1795 $1 2 Leaves MS (PCGS# 6853)

FUN07 Platinum Night #1

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    Heritage Auctions
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Lot Description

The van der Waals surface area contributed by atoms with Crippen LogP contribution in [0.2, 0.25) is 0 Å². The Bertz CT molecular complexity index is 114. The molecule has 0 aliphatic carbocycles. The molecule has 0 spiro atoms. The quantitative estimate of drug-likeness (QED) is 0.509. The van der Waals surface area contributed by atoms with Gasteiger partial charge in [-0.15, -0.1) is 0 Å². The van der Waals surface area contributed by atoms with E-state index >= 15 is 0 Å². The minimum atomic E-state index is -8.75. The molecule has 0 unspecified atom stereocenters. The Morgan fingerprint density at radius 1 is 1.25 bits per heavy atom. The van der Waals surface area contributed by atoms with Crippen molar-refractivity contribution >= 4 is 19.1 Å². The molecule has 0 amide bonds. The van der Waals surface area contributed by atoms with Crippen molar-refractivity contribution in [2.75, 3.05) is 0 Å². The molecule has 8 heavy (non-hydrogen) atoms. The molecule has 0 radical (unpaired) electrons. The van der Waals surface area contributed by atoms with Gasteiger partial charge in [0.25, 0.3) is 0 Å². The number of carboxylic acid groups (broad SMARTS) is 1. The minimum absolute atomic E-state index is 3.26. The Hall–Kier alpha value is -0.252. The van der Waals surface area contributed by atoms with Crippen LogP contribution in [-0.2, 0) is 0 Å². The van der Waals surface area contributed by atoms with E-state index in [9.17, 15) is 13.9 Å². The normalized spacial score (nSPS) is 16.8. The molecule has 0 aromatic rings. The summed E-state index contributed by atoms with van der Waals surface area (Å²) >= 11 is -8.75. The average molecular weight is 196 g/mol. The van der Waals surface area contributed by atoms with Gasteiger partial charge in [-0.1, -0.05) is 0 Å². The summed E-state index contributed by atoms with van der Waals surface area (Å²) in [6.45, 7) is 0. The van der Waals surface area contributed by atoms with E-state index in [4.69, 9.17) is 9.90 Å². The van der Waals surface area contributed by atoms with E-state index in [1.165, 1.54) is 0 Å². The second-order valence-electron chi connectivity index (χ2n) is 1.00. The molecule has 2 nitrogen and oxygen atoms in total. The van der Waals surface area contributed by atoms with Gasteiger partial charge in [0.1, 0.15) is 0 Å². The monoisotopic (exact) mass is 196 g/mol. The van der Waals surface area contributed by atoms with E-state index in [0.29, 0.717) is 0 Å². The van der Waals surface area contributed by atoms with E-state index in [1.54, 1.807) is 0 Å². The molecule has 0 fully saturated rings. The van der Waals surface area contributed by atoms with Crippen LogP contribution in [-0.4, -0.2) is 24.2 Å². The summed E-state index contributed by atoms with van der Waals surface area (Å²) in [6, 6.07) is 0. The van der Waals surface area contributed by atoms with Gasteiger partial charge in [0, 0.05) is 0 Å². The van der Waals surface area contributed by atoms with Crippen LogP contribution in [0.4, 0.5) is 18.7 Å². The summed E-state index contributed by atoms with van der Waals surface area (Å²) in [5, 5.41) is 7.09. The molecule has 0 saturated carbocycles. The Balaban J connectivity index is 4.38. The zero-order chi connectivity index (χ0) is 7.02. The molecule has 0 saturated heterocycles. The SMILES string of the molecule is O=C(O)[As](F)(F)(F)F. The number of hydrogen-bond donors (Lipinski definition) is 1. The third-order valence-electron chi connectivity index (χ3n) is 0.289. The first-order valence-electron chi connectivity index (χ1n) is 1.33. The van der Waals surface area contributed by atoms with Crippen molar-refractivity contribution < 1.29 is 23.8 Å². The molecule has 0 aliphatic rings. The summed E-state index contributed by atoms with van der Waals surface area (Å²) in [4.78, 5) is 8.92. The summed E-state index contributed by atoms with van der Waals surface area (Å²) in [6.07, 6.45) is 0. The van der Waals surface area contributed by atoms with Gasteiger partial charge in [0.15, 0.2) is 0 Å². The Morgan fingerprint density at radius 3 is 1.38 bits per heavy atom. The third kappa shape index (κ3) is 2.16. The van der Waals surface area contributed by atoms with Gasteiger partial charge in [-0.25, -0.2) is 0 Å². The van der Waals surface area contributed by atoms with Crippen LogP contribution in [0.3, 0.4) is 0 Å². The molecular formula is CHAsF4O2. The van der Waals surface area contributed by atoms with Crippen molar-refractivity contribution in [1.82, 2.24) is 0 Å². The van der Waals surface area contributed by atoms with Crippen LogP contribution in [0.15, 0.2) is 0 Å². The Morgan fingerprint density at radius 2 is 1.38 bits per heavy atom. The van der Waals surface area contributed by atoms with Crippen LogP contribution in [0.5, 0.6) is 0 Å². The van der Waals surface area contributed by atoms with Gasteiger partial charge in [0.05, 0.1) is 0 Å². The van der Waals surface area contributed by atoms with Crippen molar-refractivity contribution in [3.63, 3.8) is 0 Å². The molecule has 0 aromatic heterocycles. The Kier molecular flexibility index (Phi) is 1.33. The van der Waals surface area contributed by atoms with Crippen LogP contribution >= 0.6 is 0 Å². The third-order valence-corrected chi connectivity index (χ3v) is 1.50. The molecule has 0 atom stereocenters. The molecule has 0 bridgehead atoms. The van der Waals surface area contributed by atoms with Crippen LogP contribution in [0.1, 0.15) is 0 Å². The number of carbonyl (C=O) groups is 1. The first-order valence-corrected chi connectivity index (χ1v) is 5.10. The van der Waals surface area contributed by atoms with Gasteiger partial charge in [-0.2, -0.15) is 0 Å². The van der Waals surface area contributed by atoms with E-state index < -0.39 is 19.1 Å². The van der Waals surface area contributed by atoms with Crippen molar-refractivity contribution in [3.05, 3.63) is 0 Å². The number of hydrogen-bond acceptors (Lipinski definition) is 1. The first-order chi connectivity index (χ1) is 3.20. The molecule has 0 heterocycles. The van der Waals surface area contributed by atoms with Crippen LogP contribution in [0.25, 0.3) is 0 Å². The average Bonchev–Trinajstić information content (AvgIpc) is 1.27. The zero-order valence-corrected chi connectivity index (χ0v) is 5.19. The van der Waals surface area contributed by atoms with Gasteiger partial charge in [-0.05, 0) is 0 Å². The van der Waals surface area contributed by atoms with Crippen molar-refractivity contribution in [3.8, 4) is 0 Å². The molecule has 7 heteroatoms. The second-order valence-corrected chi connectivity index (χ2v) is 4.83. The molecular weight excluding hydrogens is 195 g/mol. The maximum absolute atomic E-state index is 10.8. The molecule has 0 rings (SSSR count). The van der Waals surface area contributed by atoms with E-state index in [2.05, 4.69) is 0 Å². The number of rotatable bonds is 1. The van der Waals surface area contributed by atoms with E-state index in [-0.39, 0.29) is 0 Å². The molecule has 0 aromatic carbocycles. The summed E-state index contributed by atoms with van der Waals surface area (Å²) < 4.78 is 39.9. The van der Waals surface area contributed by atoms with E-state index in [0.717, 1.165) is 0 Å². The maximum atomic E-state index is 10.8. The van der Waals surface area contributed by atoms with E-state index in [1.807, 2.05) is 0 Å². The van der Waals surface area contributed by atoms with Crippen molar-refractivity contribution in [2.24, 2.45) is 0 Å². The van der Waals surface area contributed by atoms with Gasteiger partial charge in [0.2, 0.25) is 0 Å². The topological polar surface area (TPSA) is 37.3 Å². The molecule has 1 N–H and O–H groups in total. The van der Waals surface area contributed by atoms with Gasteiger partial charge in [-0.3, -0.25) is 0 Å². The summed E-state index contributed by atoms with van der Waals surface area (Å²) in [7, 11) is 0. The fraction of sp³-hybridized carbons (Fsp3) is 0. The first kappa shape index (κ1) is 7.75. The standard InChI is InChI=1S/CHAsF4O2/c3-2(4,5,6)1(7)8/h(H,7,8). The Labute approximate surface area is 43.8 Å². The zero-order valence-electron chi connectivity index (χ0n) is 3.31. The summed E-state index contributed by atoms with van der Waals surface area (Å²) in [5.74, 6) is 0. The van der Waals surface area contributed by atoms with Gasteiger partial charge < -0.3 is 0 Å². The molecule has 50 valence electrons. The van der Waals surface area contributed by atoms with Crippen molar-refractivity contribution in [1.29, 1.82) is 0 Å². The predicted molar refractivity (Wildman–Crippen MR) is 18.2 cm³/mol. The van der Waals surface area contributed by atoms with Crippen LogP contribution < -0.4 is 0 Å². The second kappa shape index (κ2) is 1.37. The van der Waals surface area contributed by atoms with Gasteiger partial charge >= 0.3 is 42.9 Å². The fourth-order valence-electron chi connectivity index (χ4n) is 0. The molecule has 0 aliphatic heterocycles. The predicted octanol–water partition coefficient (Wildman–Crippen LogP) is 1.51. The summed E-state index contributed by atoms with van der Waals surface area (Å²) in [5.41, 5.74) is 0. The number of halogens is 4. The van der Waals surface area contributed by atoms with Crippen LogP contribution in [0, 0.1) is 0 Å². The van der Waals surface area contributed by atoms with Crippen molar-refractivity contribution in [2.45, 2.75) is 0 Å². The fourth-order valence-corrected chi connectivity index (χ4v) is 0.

1795 $1 Flowing Hair, Two Leaves MS64 Prooflike NGC. B-2, BB-20, R.3. This is a memorable Flowing Hair dollar that will long be remembered by specialists after its turn at the auction podium. NGC has certified only three pieces of the type as Prooflike, along with single examples of the 1795 Draped Bust and the 1797, 1799, and 1800. Although the 1795 Flowing Hair dollar was struck in reasonable quantities for an early silver issue, Mint State survivors are rare, and are under strong demand from type set collectors and an increasing number of specialists seeking to assemble high grade sets by Bolender variety. Examples with moderately prooflike fields are extremely rare. The obverse field has reasonable flashy despite an original and attractive blanket of moderate chestnut-gold and steel-gray toning. The reverse field has impressive reflectivity, although light tan and powder-blue patina adorns that side. The overall quality is so remarkable that one almost expects to see a COPY stamp nestled somewhere. But this really is a 1795 Bolender-2, promptly identified by a thin mint-made die line on the field near the inner point of star 4. This obverse die was also used for Bolender-19, but that variety is so rare that some specialists have privately doubted its existence. In the unlikely event that a B-19 should appear on the market, it can be distinguished from B-2 by the absence of a berry pair beneath the I in UNITED. B-2 is an available die marriage by the standards of Flowing Hair dollars, although it is scarce relative to the two "common" 1795 varieties, B-5 and B-1. Interestingly, the Eliasberg example of B-2 (not the present piece) was cataloged as "Full prooflike surfaces on both sides. Possible proof presentation piece." Perhaps a small group of prooflike examples were struck for presentation purposes. In his Silver Dollars & Trade Dollars of the United States (1993), Q. David Bowers writes about B-2, "The variety is typically encountered in lower grades but is r
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